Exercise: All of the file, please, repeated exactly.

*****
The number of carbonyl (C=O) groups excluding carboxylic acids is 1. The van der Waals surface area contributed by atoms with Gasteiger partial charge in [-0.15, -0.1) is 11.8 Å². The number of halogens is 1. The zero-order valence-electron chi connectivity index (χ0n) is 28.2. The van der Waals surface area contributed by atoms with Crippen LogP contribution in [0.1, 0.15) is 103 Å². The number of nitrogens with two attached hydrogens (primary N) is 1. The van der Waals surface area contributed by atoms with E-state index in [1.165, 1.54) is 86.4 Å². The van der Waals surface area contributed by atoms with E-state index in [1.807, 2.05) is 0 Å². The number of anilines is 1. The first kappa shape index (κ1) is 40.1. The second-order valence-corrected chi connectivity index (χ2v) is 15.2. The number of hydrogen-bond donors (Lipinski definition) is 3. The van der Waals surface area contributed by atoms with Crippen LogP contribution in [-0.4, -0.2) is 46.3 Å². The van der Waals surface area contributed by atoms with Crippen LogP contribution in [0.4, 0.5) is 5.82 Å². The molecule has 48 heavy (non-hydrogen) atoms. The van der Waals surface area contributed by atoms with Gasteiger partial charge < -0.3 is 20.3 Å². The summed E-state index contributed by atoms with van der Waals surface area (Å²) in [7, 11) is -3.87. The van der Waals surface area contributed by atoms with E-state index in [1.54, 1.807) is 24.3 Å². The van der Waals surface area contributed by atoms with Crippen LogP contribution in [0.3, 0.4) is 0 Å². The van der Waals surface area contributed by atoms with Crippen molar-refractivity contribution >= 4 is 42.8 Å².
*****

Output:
The number of carbonyl (C=O) groups excluding carboxylic acids is 1. The van der Waals surface area contributed by atoms with Gasteiger partial charge in [-0.15, -0.1) is 11.8 Å². The number of halogens is 1. The zero-order valence-electron chi connectivity index (χ0n) is 28.2. The van der Waals surface area contributed by atoms with Crippen LogP contribution in [0.1, 0.15) is 103 Å². The number of nitrogens with two attached hydrogens (primary N) is 1. The van der Waals surface area contributed by atoms with E-state index in [1.165, 1.54) is 86.4 Å². The van der Waals surface area contributed by atoms with E-state index in [1.807, 2.05) is 0 Å². The number of anilines is 1. The first kappa shape index (κ1) is 40.1. The second-order valence-corrected chi connectivity index (χ2v) is 15.2. The number of hydrogen-bond donors (Lipinski definition) is 3. The van der Waals surface area contributed by atoms with Crippen LogP contribution in [-0.4, -0.2) is 46.3 Å². The van der Waals surface area contributed by atoms with Crippen LogP contribution in [0.4, 0.5) is 5.82 Å². The molecule has 48 heavy (non-hydrogen) atoms. The van der Waals surface area contributed by atoms with Gasteiger partial charge < -0.3 is 20.3 Å². The summed E-state index contributed by atoms with van der Waals surface area (Å²) in [7, 11) is -3.87. The van der Waals surface area contributed by atoms with E-state index in [1.54, 1.807) is 24.3 Å². The van der Waals surface area contributed by atoms with Crippen LogP contribution in [0.3, 0.4) is 0 Å². The van der Waals surface area contributed by atoms with Crippen molar-refractivity contribution >= 4 is 42.8 Å².